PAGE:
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Denying the Human Sex Binary Turns Biology into Nonsense
Making gametes just one of many characteristics defining sex prevents us from describing reality correctly and clearly.
In a new piece for Scientific American, Princeton anthropologist Dr. Agustín Fuentes argues that the binary of male and female is too simplistic to describe the complexity of human sex. He claims that defining sex from “the type of gamete (sperm or ova) [an organism] has the function of producing” is not just “bad science,” but a political ploy to justify discrimination. Instead, he says we should think of sex as a combination of many biological and social characteristics that make it “dynamic, biological, cultural, and enmeshed in feedback cycles with our environments, ecologies, and multiple physiological and social processes.” Definitions are human inventions and can certainly change to incorporate new understanding.
Unfortunately, this definition of sex is muddled and incoherent. Making gametes just one of many characteristics defining sex may free us from a politically unpopular binary, but at the cost of our ability to describe reality correctly and clearly.
What is this supposedly simplistic, regressive gamete-based definition of sex? Gametes are the cells that combine during sexual reproduction to produce an offspring with genetic material from both parents. Each species that sexually reproduces needs to produce two kinds—small, mobile gametes (sperm) that make their way to large, immobile gametes (eggs). Most animals have evolved two basic body plans to produce these gametes and use them to give rise to offspring. Dr. Fuentes is correct that these body plans are complex and involve many aspects of anatomy, physiology, and behavior. For example, for human females, successfully producing eggs, getting them into contact with sperm, and generating viable offspring requires dedicated structures (including a vagina, ovaries, and uterus), complicated hormonal regulation (including puberty, the menstrual cycle, and the many hormonal changes during pregnancy, birth, and lactation), and complex biologically and socially influenced behaviors.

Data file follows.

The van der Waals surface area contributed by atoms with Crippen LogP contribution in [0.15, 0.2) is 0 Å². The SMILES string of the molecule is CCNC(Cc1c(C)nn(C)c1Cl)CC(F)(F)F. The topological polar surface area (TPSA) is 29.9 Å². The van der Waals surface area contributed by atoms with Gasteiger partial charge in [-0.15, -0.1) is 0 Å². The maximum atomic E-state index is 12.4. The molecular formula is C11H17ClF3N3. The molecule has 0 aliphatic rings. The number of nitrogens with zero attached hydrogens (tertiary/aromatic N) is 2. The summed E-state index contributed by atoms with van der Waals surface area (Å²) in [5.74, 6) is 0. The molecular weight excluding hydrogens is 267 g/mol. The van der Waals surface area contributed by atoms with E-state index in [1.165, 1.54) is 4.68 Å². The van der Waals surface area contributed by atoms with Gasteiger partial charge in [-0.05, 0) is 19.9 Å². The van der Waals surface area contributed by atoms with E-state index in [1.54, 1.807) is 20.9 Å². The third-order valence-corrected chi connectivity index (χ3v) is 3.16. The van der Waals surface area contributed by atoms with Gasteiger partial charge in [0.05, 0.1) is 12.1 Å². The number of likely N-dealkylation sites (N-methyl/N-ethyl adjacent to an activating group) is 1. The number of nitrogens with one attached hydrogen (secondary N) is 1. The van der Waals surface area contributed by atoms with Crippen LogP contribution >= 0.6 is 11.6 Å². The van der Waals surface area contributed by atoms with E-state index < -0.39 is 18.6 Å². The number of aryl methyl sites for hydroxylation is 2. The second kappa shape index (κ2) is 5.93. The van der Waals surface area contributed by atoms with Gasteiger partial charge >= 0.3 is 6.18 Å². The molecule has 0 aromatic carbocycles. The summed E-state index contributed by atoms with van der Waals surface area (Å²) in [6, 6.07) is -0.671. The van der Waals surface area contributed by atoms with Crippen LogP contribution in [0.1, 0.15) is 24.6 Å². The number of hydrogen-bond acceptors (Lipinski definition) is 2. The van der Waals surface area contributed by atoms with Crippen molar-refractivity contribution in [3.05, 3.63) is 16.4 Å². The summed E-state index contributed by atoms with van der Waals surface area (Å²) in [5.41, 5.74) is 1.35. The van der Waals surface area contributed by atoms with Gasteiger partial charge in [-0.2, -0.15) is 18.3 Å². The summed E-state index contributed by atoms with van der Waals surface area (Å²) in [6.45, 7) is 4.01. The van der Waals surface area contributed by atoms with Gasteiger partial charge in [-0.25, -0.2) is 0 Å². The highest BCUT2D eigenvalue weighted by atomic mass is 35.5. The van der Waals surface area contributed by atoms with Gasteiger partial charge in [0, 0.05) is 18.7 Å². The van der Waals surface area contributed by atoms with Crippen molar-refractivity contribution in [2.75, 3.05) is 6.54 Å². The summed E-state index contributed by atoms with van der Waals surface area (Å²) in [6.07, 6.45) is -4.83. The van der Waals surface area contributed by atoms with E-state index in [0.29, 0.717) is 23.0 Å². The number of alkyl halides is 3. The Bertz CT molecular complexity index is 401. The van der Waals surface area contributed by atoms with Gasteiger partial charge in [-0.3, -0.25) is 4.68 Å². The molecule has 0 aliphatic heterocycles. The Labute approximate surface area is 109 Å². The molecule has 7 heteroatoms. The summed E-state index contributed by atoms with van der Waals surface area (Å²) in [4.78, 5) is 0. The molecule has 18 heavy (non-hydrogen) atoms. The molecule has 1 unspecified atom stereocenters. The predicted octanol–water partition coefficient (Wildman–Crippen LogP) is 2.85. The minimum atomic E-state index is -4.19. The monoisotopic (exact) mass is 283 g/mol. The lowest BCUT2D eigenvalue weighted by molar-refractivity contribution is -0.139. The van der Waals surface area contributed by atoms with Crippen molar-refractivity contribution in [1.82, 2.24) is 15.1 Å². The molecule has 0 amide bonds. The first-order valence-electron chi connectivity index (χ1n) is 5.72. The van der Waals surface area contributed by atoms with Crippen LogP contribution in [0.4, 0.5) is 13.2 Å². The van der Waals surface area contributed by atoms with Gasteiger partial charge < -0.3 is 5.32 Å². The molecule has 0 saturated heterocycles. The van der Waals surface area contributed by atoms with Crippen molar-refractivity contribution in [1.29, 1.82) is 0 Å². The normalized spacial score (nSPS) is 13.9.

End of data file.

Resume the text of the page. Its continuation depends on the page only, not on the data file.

In the gamete-based view, the question “what sex is this person?” is asking “Which body plan would this person use to reproduce? The female (egg-based) or male (sperm-based) plan?” Humans do not have other sexes beyond males and females because there are no other gametes that human bodies have evolved to use for reproduction. Sometimes, the complex machinery involved in reproduction can develop wrong, and people can suffer from infertility or exhibit reproductive traits that are atypical for their sex, including ambiguous genitalia (intersex conditions). However, as pointed out by others, these are not additional sexes because these body plans do not produce a new type of gamete besides sperm or eggs. Someone who does not produce any gametes would also not be a third sex since they would be fundamentally incapable of sexual reproduction.
Dr. Fuentes challenges this view by building and readily destroying several strawmen. He claims that sex in human cannot be binary because (1) sex differences in physiology and behavior are not universal across species, (2) individuals with the same gametes can have different traits, and (3) individuals with different gametes can have overlapping traits. To the first point, the gamete-based view is what allows us to talk coherently about sexes across diverse organisms. We know that what a female echidna and a female human have in common is that they produce eggs that must be fertilized by sperm to reproduce. Is Dr. Fuentes saying that if we were to use his mishmash of “biological and social characteristics” to define sex, we would end up with bizarre situations where sperm-producing individuals are the “females” of some species?